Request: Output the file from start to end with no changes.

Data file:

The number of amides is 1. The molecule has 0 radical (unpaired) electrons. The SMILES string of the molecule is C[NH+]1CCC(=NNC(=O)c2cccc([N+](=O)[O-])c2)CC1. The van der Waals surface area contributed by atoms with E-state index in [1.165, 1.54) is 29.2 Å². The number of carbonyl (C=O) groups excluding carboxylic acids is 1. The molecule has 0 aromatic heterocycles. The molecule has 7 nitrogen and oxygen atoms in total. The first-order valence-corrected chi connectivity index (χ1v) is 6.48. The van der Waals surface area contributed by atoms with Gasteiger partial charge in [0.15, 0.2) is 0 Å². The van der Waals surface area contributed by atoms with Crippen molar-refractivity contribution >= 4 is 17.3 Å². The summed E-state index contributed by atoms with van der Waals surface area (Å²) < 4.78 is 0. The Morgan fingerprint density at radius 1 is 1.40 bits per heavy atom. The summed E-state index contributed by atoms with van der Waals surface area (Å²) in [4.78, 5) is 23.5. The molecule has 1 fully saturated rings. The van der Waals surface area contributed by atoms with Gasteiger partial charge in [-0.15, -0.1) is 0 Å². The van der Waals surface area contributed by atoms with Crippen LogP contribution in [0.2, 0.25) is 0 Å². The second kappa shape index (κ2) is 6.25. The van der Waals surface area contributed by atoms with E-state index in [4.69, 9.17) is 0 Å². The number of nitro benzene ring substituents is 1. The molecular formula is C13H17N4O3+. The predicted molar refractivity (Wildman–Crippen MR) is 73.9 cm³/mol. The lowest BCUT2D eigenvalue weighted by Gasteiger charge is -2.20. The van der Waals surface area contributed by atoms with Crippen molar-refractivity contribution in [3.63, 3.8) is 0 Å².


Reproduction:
The number of amides is 1. The molecule has 0 radical (unpaired) electrons. The SMILES string of the molecule is C[NH+]1CCC(=NNC(=O)c2cccc([N+](=O)[O-])c2)CC1. The van der Waals surface area contributed by atoms with E-state index in [1.165, 1.54) is 29.2 Å². The number of carbonyl (C=O) groups excluding carboxylic acids is 1. The molecule has 0 aromatic heterocycles. The molecule has 7 nitrogen and oxygen atoms in total. The first-order valence-corrected chi connectivity index (χ1v) is 6.48. The van der Waals surface area contributed by atoms with Gasteiger partial charge in [0.15, 0.2) is 0 Å². The van der Waals surface area contributed by atoms with Crippen molar-refractivity contribution >= 4 is 17.3 Å². The summed E-state index contributed by atoms with van der Waals surface area (Å²) < 4.78 is 0. The Morgan fingerprint density at radius 1 is 1.40 bits per heavy atom. The summed E-state index contributed by atoms with van der Waals surface area (Å²) in [4.78, 5) is 23.5. The molecule has 1 fully saturated rings. The van der Waals surface area contributed by atoms with Gasteiger partial charge in [-0.15, -0.1) is 0 Å². The van der Waals surface area contributed by atoms with Crippen LogP contribution in [0.2, 0.25) is 0 Å². The second kappa shape index (κ2) is 6.25. The van der Waals surface area contributed by atoms with E-state index in [4.69, 9.17) is 0 Å². The number of nitro benzene ring substituents is 1. The molecular formula is C13H17N4O3+. The predicted molar refractivity (Wildman–Crippen MR) is 73.9 cm³/mol. The lowest BCUT2D eigenvalue weighted by Gasteiger charge is -2.20. The van der Waals surface area contributed by atoms with Crippen molar-refractivity contribution in [3.63, 3.8) is 0 Å².